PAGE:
According to the ABC/Washington Post survey, Mr Obama would win 51 per cent of votes, ahead of 45 per cent for Mitt Romney in case the elections are held now.
“I deserve a second term, but I am not done,” claimed the president. “We’ve created 3.7 million jobs in the last 23 months. We’ve created the most jobs since 2005, the most manufacturing jobs since 1990, but we’re not finished.”
“I’m going to just keep on doing is plodding away, very persistent. And you know what? One of the things about being president is you get better as time goes on,” added Mr Obama.
Obama’s six-point lead is the result of the indicators started to show the economy may be improving, and of the unemployment rate dropped to 8.3%.
However, Romney campaign refused to accept the results of the poll. Polling chief Neil Newhouse said in his statement that design was “seriously flawed” as “it introduced specific negative information about Governor Romney immediately prior to asking the ballot match-up against President Obama.”
So, Romney’s rep concluded that the outcome was “pretty clearly tainted.”
The former Massachusetts governor leads the Republican race after having won the Nevada caucuses over the weekend with 50 per cent of the vote, but the poll demonstrated that Mr Romney was still failing to connect with ordinary voters.
As the Telegraph noted, Mr Romney appears to have been damaged by being forced to disclose that he paid 14 per cent tax on his income of $22 million (£13.9 million) in 2010, with 66 per cent of voters polled saying they believed he was “not paying his fair share”.
Fairness has been the central idea of Obama’s election platform, promising to raise taxes on millionaires such as Mr Romney (the poll showed that 72 per cent of voters, including many Republicans, favoured raising taxes on millionaire), who last week announced that he’s not concerned about the poor and his previous claims that he likes to fire people.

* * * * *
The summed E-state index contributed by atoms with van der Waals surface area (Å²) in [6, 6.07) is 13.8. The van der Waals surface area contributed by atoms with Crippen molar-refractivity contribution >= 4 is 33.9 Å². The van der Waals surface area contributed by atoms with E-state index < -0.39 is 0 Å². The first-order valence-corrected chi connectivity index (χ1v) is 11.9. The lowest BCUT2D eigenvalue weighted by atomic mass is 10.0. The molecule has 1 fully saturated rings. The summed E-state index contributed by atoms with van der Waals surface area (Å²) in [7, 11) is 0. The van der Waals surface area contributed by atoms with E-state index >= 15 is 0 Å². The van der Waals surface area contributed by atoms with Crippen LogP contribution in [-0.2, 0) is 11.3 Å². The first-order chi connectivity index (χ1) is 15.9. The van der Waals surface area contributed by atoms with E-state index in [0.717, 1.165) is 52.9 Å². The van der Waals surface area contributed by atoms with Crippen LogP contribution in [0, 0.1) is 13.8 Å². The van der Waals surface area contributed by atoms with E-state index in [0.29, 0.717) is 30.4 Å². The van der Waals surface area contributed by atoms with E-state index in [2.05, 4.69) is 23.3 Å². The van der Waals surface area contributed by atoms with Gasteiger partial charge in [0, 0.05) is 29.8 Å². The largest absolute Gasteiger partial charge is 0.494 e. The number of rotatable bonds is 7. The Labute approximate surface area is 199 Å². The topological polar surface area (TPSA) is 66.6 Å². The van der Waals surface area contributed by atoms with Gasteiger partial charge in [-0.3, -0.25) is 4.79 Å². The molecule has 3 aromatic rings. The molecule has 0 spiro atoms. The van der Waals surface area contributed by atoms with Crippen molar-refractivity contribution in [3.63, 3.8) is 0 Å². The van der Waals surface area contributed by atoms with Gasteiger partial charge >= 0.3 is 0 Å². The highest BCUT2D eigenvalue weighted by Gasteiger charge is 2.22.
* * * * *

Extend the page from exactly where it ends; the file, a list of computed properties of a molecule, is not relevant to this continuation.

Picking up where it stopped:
Romney representatives have called the claims simple misunderstandings and misstatements, highlighting it doesn’t mean that Romney is careless when the economic woes of ordinary Americans are concerned. 53 per cent claimed they felt Mr Obama understood the economic problems of ordinary voters, compared with 36 per cent for Mr Romney.
However, there is a good news for the former Massachusetts governor: he is doing better than Newt Gingrich. The former Speaker of the House trailed Obama by 11, the results have shown.
Mr Romney still has plenty of difficulties with energizing conservative base, where Newt Gingrich and Rick Santorum, the ultra-religious former Pennsylvania senator, have great support.
Early polls in Minnesota claimed Santorum running neck-and-neck with Romney, in a further sign that Gingrich’s campaign is starting to fade after a suffering bad defeat in Florida and giving another angry and erratic performance in Nevada.
Mr Santorum continues to assure that he is the choice of conservatives. “We have two candidates that are flawed. If you look at Florida and Nevada, the results were down as far as participation is concerned,” he told reporters.